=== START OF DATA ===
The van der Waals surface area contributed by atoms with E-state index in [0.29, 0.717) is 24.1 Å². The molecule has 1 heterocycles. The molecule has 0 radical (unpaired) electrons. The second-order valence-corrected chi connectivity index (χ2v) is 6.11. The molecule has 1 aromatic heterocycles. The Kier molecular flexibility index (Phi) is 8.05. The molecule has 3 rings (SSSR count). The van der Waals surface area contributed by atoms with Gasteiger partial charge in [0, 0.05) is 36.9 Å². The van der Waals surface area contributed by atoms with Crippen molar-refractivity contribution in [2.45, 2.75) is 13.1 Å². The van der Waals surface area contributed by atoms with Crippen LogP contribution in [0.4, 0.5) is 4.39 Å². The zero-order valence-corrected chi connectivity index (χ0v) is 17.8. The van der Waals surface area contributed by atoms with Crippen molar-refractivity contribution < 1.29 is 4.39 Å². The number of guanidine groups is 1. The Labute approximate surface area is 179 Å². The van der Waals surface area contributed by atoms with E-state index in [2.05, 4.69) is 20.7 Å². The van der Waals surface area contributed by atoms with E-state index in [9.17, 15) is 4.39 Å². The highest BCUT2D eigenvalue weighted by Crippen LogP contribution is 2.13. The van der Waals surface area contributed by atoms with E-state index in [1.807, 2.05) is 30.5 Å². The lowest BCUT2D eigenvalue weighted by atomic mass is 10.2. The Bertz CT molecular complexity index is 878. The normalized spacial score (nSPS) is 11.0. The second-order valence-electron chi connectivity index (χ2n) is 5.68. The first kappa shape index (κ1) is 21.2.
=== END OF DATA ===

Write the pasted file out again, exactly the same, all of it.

The van der Waals surface area contributed by atoms with E-state index in [0.29, 0.717) is 24.1 Å². The molecule has 1 heterocycles. The molecule has 0 radical (unpaired) electrons. The second-order valence-corrected chi connectivity index (χ2v) is 6.11. The molecule has 1 aromatic heterocycles. The Kier molecular flexibility index (Phi) is 8.05. The molecule has 3 rings (SSSR count). The van der Waals surface area contributed by atoms with Gasteiger partial charge in [0, 0.05) is 36.9 Å². The van der Waals surface area contributed by atoms with Crippen molar-refractivity contribution in [2.45, 2.75) is 13.1 Å². The van der Waals surface area contributed by atoms with Crippen LogP contribution in [0.4, 0.5) is 4.39 Å². The zero-order valence-corrected chi connectivity index (χ0v) is 17.8. The van der Waals surface area contributed by atoms with Crippen molar-refractivity contribution < 1.29 is 4.39 Å². The number of guanidine groups is 1. The Labute approximate surface area is 179 Å². The van der Waals surface area contributed by atoms with E-state index in [2.05, 4.69) is 20.7 Å². The van der Waals surface area contributed by atoms with E-state index in [9.17, 15) is 4.39 Å². The highest BCUT2D eigenvalue weighted by Crippen LogP contribution is 2.13. The van der Waals surface area contributed by atoms with E-state index in [1.807, 2.05) is 30.5 Å². The lowest BCUT2D eigenvalue weighted by atomic mass is 10.2. The Bertz CT molecular complexity index is 878. The normalized spacial score (nSPS) is 11.0. The second-order valence-electron chi connectivity index (χ2n) is 5.68. The first kappa shape index (κ1) is 21.2.